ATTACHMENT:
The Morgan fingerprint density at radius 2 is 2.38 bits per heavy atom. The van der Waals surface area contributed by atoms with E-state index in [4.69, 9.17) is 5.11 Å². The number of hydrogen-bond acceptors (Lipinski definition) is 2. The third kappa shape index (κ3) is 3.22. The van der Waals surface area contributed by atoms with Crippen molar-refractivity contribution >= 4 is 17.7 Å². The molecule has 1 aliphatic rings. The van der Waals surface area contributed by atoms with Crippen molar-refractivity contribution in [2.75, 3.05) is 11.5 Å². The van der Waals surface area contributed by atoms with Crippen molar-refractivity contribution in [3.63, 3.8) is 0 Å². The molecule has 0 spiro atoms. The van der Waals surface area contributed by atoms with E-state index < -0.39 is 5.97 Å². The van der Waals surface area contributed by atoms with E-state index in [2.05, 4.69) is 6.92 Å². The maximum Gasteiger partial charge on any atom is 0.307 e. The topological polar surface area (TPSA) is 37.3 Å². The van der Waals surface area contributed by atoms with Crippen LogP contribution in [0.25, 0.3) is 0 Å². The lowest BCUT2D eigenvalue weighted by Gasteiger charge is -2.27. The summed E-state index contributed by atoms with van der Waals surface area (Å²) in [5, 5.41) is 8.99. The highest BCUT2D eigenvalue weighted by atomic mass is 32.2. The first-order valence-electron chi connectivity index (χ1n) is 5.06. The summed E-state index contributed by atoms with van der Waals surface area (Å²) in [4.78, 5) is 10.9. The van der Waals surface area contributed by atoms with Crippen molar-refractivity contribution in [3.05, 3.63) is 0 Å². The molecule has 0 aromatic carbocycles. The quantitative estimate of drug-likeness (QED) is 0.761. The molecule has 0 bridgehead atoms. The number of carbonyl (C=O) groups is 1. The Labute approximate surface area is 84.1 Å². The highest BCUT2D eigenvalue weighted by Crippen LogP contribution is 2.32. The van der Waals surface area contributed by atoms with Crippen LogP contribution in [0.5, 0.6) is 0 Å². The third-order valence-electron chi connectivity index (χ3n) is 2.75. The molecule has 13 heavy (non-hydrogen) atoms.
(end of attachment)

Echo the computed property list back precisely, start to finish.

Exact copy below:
The Morgan fingerprint density at radius 2 is 2.38 bits per heavy atom. The van der Waals surface area contributed by atoms with E-state index in [4.69, 9.17) is 5.11 Å². The number of hydrogen-bond acceptors (Lipinski definition) is 2. The third kappa shape index (κ3) is 3.22. The van der Waals surface area contributed by atoms with Crippen molar-refractivity contribution >= 4 is 17.7 Å². The molecule has 1 aliphatic rings. The van der Waals surface area contributed by atoms with Crippen molar-refractivity contribution in [2.75, 3.05) is 11.5 Å². The van der Waals surface area contributed by atoms with Crippen molar-refractivity contribution in [3.63, 3.8) is 0 Å². The molecule has 0 spiro atoms. The van der Waals surface area contributed by atoms with E-state index < -0.39 is 5.97 Å². The van der Waals surface area contributed by atoms with E-state index in [2.05, 4.69) is 6.92 Å². The maximum Gasteiger partial charge on any atom is 0.307 e. The topological polar surface area (TPSA) is 37.3 Å². The van der Waals surface area contributed by atoms with Crippen LogP contribution in [0.25, 0.3) is 0 Å². The lowest BCUT2D eigenvalue weighted by Gasteiger charge is -2.27. The summed E-state index contributed by atoms with van der Waals surface area (Å²) in [5, 5.41) is 8.99. The highest BCUT2D eigenvalue weighted by atomic mass is 32.2. The first-order valence-electron chi connectivity index (χ1n) is 5.06. The summed E-state index contributed by atoms with van der Waals surface area (Å²) in [4.78, 5) is 10.9. The van der Waals surface area contributed by atoms with Crippen molar-refractivity contribution in [3.05, 3.63) is 0 Å². The molecule has 0 aromatic carbocycles. The quantitative estimate of drug-likeness (QED) is 0.761. The molecule has 0 bridgehead atoms. The number of carbonyl (C=O) groups is 1. The Labute approximate surface area is 84.1 Å². The highest BCUT2D eigenvalue weighted by Crippen LogP contribution is 2.32. The van der Waals surface area contributed by atoms with Crippen LogP contribution in [0.5, 0.6) is 0 Å². The third-order valence-electron chi connectivity index (χ3n) is 2.75. The molecule has 13 heavy (non-hydrogen) atoms.